Dr. Ramon Leon, Extension Weed Specialist, West Florida REC, Jay
Last year the International Agency for Research on Cancer (IARC) of the World Health Organization (WHO) classified glyphosate as “probably carcinogenic to humans.” This generated a lot of controversy because the Environmental Protection Agency (EPA), the European Food Safety Authority, and recently a joint report between the Food and Agriculture Organization (FAO) and WHO concluded that glyphosate is unlikely to be carcinogenic in humans.
As a University of Florida/IFAS Weed Specialist, I have been receiving multiple phone calls and e-mails from homeowners, homeowner associations (HOA), lawn care companies and contractors, municipalities, and county managers requesting a list of herbicides that are “safer” than glyphosate. When I ask them the reason for this particular preference, all of them acknowledged that their concern originated from hearing about the IARC report.
The first point that I always explain to people concerned about this issue is that most of the scientific evidence indicates that glyphosate does not have a higher carcinogenic risk compared to many other substances that they are normally exposed to in their daily activities. The second point is that it is important to continuously monitor how chemicals we use affect our health and the environment in the long run. The IARC report is a reminder that we should keep a close eye on glyphosate, the most widely used herbicide in the world, but it is not necessarily a call to stop using it, because at this point there is no direct evidence that it causes cancer in humans.
Very frequently, regardless of the technical details, many homeowners and citizens in urban areas are considering not using glyphosate in their gardens and landscapes, and they would like to use “safer” herbicides.
What do you mean by “safer?”
If you mean lower risk as a carcinogen, then most herbicides registered for use in urban areas would be acceptable because none of them are considered “probably carcinogenic” by IARC or any other regulatory agency. Therefore, you have multiple options to choose from. However, many of the conversations have lead to the statement, “No, I want something that is less toxic than glyphosate!”
Toxicity in pesticides is predominantly assessed using the lethal dose 50 (LD50), which indicates the amount of a chemical that kills 50% of a reference population of test animals (e.g. mice, rabbits, rats). When the LD50 is high, this means that the chemical has low toxicity, and when the LD50 is low it is considered that toxicity is higher because small amounts of the chemical can cause mortality. Glyphosate has one of the highest LD50s for herbicides. In other words, glyphosate is one of the least toxic herbicides available based on the LD50 standard. Therefore, if we want an alternative herbicide that is less toxic, we do not have any options for urban areas.
What about organic herbicides?
Many people associate “organic” with “safer.” This can be misleading because it depends on how safety is measured. For example, there are multiple organic herbicides that are considered to have the same or even higher toxicity when compared with glyphosate, because many of them have irritant and corrosive properties. Furthermore, organic herbicides have dramatically different herbicidal properties that make them unlikely alternatives to effectively replace glyphosate.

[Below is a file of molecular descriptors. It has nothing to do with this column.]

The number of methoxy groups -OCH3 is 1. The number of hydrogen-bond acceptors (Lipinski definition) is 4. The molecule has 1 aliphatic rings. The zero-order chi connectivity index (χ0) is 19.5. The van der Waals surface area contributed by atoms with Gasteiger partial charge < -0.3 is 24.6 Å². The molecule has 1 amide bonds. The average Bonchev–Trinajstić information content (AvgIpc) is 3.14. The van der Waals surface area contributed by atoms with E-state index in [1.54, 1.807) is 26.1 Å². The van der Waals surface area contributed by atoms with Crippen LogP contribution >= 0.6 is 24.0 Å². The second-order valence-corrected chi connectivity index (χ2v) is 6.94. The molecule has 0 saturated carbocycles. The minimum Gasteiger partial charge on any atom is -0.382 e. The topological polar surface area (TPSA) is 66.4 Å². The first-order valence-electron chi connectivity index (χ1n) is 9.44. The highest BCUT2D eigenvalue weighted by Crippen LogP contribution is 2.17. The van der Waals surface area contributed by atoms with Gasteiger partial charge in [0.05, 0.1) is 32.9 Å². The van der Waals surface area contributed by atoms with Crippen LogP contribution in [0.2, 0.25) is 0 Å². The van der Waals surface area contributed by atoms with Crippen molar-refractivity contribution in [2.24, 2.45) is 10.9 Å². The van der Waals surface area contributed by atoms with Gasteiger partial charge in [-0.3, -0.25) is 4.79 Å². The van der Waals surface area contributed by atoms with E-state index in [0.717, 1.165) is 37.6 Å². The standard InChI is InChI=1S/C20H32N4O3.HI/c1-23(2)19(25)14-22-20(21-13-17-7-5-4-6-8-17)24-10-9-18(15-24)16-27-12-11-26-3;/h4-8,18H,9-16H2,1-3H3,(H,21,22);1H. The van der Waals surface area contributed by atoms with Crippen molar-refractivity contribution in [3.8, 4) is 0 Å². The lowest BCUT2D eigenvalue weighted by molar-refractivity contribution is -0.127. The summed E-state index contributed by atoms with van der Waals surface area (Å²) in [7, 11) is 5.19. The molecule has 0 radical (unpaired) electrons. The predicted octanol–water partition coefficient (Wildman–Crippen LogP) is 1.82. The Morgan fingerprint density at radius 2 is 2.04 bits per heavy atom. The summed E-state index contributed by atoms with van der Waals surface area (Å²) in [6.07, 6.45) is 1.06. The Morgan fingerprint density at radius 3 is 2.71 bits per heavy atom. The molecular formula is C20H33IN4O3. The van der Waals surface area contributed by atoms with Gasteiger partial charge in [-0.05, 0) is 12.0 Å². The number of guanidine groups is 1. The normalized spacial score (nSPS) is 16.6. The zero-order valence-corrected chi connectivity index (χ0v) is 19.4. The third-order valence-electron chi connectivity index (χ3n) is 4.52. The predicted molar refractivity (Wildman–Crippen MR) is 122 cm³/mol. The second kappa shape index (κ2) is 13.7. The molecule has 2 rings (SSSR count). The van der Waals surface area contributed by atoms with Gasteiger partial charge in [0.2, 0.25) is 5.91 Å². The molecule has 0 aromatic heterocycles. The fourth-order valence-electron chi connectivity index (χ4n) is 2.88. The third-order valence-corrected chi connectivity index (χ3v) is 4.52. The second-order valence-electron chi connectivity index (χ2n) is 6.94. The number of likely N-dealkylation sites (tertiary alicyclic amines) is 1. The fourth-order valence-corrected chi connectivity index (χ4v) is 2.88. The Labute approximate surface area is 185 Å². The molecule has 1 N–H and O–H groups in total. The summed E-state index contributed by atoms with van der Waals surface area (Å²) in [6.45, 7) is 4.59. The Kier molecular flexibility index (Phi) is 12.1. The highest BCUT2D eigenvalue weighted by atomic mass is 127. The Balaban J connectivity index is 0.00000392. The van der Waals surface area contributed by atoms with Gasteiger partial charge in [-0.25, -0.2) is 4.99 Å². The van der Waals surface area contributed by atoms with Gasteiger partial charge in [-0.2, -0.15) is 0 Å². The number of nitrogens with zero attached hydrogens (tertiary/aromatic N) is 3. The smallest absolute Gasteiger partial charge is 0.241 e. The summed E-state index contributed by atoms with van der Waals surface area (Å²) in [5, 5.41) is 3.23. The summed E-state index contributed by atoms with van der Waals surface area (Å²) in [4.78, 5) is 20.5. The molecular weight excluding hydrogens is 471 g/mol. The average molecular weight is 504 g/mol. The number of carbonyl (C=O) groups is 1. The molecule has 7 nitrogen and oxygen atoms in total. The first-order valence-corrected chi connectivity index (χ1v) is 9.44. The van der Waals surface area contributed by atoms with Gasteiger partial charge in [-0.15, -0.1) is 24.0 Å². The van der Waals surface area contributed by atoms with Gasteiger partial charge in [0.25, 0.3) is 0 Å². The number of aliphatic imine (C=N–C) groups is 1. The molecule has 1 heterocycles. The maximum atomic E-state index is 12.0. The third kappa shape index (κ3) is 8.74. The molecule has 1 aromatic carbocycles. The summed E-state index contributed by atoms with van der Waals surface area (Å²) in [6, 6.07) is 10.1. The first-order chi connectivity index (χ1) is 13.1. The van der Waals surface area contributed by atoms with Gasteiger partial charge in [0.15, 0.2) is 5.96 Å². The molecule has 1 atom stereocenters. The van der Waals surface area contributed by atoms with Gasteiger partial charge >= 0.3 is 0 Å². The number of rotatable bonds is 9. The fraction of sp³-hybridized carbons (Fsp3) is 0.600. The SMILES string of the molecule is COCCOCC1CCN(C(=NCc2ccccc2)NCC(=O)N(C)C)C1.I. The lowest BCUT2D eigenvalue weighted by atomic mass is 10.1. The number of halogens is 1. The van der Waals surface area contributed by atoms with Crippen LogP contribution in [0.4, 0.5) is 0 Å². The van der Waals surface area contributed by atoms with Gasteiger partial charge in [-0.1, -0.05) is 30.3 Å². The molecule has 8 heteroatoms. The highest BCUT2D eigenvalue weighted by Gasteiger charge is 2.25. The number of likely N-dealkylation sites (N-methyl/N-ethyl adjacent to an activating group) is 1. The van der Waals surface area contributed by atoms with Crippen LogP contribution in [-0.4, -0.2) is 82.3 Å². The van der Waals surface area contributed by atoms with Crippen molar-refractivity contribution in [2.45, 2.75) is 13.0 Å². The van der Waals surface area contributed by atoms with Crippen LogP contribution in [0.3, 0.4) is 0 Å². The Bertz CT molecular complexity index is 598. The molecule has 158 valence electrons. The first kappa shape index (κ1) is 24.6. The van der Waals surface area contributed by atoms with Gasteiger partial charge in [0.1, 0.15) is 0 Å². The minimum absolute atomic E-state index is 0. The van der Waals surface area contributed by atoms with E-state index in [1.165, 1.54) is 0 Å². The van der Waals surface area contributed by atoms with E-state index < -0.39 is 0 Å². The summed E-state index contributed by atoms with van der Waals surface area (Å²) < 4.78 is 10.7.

Glyphosate has one of the broadest spectrums of control, so it kills many different weed species effectively. Also, glyphosate works systemically. This means that it is absorbed by leaves and then moves inside the plant to growing points, roots, and other propagating structures. This systemic effect increases the ability to kill relatively large plants. In contrast, the majority of organic herbicides have a contact effect, so they only kill the tissue they touch without being able to move inside the plant. Therefore, they are effective at killing very small plants (<2 inches tall). Large plants can suffer leaf burning after treatment with organic herbicides, and if the application is done properly, the user will see a lot of control shortly after the application (Fig. 1). However, the plants will soon recover and the control level will decrease because, unlike plants treated with systemic herbicides, they can produce new growth from tissues that were not directly expose to the herbicide.
Considering the lack of alternatives to replace glyphosate, if you want to stop using this herbicide, and you do not want to use any other synthetic herbicides, because their toxicity might be higher, then you need to recognize that weed management will be more challenging. It is unfair to ask lawn care companies or members of HOAs to stop using the tools they have to control weeds and yet expect “weed free” lawns, gardens, and landscapes. Controlling weeds in these scenarios without glyphosate and other synthetic herbicides will require more intensive use of mechanical control approaches and hand weeding. Also, if relying on organic herbicides, these herbicides will have to be frequently applied (probably once or twice a week) in order to kill the weeds at the right time (before they get too big). Also, all these activities will increase weed control costs and the results will likely be not as satisfactory. Thus, you might end up paying more to have lawns and landscapes that will have more weeds escaping control. If this is not acceptable to you, then you probably should be more open to consider the weed control tools we have available. Also, you should be more vigilant about what are the appropriate ways to use them to minimize their risks to humans and the environment, while obtaining the benefits that you are seeking. Otherwise, you should get used to seeing more weeds in the landscape, and to be fair… this might not be as bad as some people think.
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